CAPED CRUSADERS: In their heyday, the Count Five numbered (from left) Roy Chaney, John Byrne, Craig 'Butch' Atkinson, Ken Ellner and John 'Mouse' Michalski
A tribute to singer John Byrne recalls the days when Count Five's 'Psychotic Reaction' put San Jose on the rock map
By Gary Singh
DURING the mid-'60s, San Jose's population was somewhere around 140,000. Much of what's now the southern half of the city was a vast expanse of orchards. Many people plied their trade in fruit canneries. Kids rode their bicycles across wide-open territories to pick apricots in their spare time. SJSU's track team was kicking ass. The car dealerships and the big box retailers were just beginning to move from downtown to the suburbs. Highway 280 didn't exist yet. The British Invasion bands were blasting across the airwaves.
In 1964, a rambunctious teenager from Dublin, Ireland, named John Byrne arrived in the city, went to Pioneer High School and eventually wrote a song called "Psychotic Reaction" for his band, The Count Five. The rest is ignored history.
"Psychotic Reaction" was the Count Five's only major hit, peaking at No. 5 on the Billboard Top 100 in 1966, but without exaggeration, it put San Jose on the pop-music radar. The tune is listed in the Rock and Roll Hall of Fame's 500 Songs That Shaped Rock & Roll and still stands out as a classic raucous teenage precursor to many psychobilly and horror-inspired punk outfits of later decades.
Gonzo rock scribe Lester Bangs initially referred to Count Five as a "bunch of young guitar-slappin' brats from some indistinguishable California suburb," admitting he hated "Psychotic Reaction" at first, but that after awhile, the tune completely grew on him.
The most famous image of the Count Five was, is and shall forever be its celebrated publicity shot on the front lawn of the Winchester Mystery House with each band member sporting black, Dracula-style capes and trying to look ghoulish. At that time, the Mystery House didn't have a fence around it, and the band had no problem getting permission to take the shot and use it on the back of its debut record.
For 1966, it just did not get any more "San Jose" than this, and with said photo, Count Five achieved a certain illustrious wacky prominence that current local bands can only dream of aspiring to. Count 5 never went on to achieve anything more than cult status, and as the sordid story goes, Byrne insisted on putting his college studies above the band. The group made a famous appearance on American Bandstandwith Dick Clark but reportedly turned down a million smackeroos from the William Morris Agency to go out on tour, opting to remain in college with hopes of avoiding the draft.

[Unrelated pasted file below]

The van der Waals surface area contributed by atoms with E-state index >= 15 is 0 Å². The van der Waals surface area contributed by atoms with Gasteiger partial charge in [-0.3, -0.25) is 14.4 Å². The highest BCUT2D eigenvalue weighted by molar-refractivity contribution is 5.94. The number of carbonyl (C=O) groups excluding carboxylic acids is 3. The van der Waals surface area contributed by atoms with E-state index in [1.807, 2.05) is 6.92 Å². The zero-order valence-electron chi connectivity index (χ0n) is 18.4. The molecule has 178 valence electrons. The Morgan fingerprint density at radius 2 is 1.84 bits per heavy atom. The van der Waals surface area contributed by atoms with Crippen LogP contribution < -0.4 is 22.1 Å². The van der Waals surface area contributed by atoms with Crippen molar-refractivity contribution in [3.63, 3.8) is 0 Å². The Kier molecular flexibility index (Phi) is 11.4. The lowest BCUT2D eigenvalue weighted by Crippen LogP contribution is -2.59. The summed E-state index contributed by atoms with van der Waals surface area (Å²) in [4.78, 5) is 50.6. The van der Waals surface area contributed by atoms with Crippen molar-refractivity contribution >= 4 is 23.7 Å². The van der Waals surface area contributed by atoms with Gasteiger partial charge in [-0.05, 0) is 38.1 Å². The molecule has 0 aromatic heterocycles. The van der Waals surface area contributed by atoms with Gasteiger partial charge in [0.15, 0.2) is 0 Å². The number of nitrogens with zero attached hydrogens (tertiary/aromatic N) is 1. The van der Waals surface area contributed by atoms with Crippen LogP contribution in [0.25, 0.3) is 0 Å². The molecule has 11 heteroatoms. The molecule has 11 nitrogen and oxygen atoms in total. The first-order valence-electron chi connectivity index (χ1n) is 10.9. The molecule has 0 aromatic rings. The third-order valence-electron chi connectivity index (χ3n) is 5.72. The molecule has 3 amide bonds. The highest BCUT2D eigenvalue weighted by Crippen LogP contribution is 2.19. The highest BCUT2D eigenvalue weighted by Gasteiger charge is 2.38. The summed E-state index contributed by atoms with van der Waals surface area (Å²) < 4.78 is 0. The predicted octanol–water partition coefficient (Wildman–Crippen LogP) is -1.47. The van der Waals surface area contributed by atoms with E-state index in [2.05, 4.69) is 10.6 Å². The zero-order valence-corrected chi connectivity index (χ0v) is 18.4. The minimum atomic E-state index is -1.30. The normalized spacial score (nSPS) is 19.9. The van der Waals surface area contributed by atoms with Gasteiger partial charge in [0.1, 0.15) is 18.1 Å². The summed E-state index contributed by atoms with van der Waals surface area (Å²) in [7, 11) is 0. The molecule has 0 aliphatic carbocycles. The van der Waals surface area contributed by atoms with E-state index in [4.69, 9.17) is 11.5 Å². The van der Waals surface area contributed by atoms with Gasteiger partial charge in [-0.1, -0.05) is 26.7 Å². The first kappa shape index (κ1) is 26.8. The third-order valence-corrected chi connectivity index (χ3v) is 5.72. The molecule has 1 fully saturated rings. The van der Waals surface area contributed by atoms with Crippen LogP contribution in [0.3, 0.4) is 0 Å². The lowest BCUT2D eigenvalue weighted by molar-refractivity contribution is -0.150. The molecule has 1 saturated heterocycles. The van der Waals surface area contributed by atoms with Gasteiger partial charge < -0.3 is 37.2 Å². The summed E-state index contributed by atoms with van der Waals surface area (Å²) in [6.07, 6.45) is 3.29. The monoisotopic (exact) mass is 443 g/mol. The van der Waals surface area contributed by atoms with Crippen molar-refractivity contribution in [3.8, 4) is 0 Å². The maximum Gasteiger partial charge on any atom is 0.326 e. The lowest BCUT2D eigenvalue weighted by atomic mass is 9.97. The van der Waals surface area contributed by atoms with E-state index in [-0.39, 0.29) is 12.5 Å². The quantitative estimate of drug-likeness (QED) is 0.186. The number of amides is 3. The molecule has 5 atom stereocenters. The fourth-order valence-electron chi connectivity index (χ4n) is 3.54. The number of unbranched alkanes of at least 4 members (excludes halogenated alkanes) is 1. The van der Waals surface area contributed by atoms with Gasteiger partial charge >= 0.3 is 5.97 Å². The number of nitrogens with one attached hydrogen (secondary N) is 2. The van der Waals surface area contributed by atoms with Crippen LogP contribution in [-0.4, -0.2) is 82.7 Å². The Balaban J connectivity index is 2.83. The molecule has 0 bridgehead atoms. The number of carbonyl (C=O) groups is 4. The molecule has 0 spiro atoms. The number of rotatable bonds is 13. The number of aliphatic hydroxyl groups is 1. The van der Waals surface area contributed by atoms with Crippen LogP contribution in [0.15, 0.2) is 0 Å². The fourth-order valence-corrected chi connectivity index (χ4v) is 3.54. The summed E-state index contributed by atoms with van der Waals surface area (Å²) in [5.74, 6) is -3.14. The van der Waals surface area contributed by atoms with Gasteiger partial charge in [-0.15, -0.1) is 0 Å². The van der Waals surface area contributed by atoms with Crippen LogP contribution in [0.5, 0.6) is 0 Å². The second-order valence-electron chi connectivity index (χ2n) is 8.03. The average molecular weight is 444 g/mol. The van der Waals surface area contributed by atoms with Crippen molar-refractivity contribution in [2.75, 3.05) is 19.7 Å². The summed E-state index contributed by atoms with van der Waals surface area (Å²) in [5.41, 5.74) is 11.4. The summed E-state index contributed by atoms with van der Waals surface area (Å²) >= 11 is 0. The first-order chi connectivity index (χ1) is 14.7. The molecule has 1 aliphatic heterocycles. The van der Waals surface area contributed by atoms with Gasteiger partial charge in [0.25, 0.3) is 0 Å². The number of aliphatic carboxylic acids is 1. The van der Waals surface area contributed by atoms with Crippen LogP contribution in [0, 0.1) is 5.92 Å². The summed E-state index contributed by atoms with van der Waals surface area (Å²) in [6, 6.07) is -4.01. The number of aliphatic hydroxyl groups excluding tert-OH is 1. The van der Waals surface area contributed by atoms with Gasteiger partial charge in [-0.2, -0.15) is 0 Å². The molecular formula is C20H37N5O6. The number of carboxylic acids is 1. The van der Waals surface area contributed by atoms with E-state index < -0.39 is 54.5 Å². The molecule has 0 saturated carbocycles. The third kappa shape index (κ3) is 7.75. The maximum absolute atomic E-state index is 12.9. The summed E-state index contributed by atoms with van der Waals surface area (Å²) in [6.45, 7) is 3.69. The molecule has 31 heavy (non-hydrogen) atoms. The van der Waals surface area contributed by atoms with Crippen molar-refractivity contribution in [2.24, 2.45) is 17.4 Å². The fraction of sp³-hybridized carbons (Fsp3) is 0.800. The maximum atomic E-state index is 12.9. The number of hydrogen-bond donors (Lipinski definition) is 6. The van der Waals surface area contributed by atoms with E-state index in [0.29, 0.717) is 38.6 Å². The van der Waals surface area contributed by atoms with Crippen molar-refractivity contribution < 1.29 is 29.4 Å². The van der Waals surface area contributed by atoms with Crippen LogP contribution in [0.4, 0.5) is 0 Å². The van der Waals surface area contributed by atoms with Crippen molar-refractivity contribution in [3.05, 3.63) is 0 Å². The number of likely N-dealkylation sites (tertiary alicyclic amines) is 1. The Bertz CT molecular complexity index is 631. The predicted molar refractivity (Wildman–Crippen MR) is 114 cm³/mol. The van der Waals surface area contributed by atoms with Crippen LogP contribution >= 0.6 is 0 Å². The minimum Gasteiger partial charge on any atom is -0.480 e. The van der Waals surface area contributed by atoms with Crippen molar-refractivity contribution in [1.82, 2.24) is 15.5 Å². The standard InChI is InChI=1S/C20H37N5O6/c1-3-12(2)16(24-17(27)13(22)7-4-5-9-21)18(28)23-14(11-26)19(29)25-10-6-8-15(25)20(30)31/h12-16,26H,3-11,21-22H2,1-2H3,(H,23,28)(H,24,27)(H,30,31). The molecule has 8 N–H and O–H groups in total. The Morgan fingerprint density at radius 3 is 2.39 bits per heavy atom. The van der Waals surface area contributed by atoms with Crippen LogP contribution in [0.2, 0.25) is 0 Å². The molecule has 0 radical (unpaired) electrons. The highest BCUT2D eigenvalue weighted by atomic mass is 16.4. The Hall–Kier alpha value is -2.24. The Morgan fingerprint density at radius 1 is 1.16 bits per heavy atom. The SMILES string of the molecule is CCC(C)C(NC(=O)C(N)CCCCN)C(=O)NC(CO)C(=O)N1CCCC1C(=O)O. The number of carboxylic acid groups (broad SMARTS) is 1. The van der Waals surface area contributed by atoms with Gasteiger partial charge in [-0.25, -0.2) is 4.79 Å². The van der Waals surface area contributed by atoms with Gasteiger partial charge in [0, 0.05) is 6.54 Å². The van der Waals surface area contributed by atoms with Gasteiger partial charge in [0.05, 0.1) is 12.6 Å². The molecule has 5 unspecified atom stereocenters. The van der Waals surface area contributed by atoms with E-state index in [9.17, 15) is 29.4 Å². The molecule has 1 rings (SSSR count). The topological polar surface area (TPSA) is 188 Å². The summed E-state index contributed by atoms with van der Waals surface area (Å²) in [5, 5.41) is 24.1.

Sadly, Byrne passed away last December at the age of 61, following kidney and liver failure, leaving his family with a mountain of bills to pay. As a result, a tribute show takes place this Saturday at the Avalon Nightclub featuring the remaining members of Count Five along with several old friends. Also appearing will be '60s San Jose rockers Syndicate of Sound and members of Chocolate Watchband, another local fave from that same decade.
Originally, those bands all got to know each other by constantly performing at teen clubs, which were the predominant places to play in San Jose during the mid-'60s. For an indistinguishable suburb, the scene was pretty damn raging, and the teen centers always packed in the crowds.
"That's where all the music was," recalls Count Five bassist Roy Chaney. "You could play, like, the Continental Ballroom, for people up to 20 years old. In fact, 21 was about as old as they got. There were a lot of young people. There were places to play back then. Now's there's really no place to play in San Jose. We found it harder and harder. There used to be places everywhere, downtown [and other places], but now it's just so tight, there's just no place to play."
Although Count Five never achieved lasting commercial success, the members have never stopped playing music. Chaney and the bunch have consistently rehearsed in Phil Indivina's garage-turned-studio in Campbell for nearly 30 straight years, and later this year they are set to lay down tracks at Robert Berry's studio, also in Campbell. Saturday, they will play some of Byrne's songs from the '60s and '70s. Byrne himself was writing music until almost the very end and had recently recorded a tune, "John Joseph Jesus," with the San Jose rap group Rhymetite, which will perform it during the tribute show.
This author last saw Count Five when the band appeared at the 2006 San Jose Rocks induction ceremony. For that show, Byrne appeared in a wheelchair with dark sunglasses but still pulled off the vocals for "Psychotic Reaction." The video can be seen at www.sanjoserocks.org.
THE JOHN BYRNE TRIBUTE takes place Saturday (Feb. 21), 7pm–midnight, at the Avalon, 777 Lawrence Expwy., Santa Clara. Tickets are $25. (408.241.0777)
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